November 10, 2012
October 3, 2012
Eugene Genovese, who died last week, was one of only two major Marxist academics prominent in the 1960s to become a reactionary ideologue. The other was Ronald Radosh, who has opined in recent years that it was all for the best that fascism triumphed in Spain. For his part, Genovese became infamous for becoming a reactionary in the mold of the “Southern Agrarians” of the 1930s, a group of poets and novelists that included Allen Tate, Robert Penn Warren, and John Crowe Ransom.
Scott McLemee, a long-time observer of the peregrinations of the academic left, wrote a review of Radosh’s memoir “Commies” that got under his skin. An excerpt should explain why:
In the 1970s, Radosh had made an uneasy alliance with socialist intellectuals such as Irving Howe and Michael Harrington — former protégés of Max Shachtman, men quite capable of holding their own in a political argument. (The Marxist god of History had given them that, mainly, to do.) They saw the radical project in America as a matter of pushing liberal democracy as hard as possible rather than replacing it with some streamlined authoritarian regime. This circle had no illusions about the innocence of the Rosenbergs. But from Commies it is clear that they always harbored serious misgivings about Radosh himself. No doubt they suspected that habits of thought cultivated while rationalizing brutal regimes of one sort are really very helpful when one shifts allegiance to thugs of a different political complexion.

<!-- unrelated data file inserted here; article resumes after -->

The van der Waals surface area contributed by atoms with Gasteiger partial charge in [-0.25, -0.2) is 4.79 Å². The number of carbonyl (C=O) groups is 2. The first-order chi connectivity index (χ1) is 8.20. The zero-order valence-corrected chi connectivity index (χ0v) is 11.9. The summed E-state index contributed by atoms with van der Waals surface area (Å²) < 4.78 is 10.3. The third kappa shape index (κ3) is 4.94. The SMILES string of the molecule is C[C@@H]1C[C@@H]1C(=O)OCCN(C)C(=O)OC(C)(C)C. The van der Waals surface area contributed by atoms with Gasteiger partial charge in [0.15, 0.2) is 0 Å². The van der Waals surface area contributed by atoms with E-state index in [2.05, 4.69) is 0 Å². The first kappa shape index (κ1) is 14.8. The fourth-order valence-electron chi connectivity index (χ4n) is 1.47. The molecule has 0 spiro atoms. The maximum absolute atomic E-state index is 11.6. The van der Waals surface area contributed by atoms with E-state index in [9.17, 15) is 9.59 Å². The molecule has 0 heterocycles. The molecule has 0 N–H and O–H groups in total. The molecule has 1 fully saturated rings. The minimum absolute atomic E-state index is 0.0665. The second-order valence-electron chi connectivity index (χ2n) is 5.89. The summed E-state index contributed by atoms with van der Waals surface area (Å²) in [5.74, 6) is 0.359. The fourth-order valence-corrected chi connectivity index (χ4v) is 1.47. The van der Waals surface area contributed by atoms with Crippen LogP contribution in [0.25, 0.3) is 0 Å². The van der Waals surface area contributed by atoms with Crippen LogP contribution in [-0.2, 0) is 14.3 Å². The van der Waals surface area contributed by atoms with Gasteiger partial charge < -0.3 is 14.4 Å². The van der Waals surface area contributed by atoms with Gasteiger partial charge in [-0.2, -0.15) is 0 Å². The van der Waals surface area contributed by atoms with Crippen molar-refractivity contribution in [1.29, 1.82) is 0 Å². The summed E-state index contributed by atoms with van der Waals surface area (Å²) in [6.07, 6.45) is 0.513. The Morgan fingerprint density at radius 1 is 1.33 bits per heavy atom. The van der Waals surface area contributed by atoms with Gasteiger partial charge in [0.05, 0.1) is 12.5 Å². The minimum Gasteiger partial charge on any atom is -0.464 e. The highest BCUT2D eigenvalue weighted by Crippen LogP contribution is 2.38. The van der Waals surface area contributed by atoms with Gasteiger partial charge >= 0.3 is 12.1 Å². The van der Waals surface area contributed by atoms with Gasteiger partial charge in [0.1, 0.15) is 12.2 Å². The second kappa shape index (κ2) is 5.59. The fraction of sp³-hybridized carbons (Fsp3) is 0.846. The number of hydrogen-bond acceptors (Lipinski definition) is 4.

If so, their misgivings were borne out. Radosh soon became a champion of the terrorist Contras in Nicaragua, cheering them as a genuine army of the people. More recently, in the course of research on the Spanish Civil War, he has discovered the virtues of General Franco — a fascist dictator, yes, but at least no communist.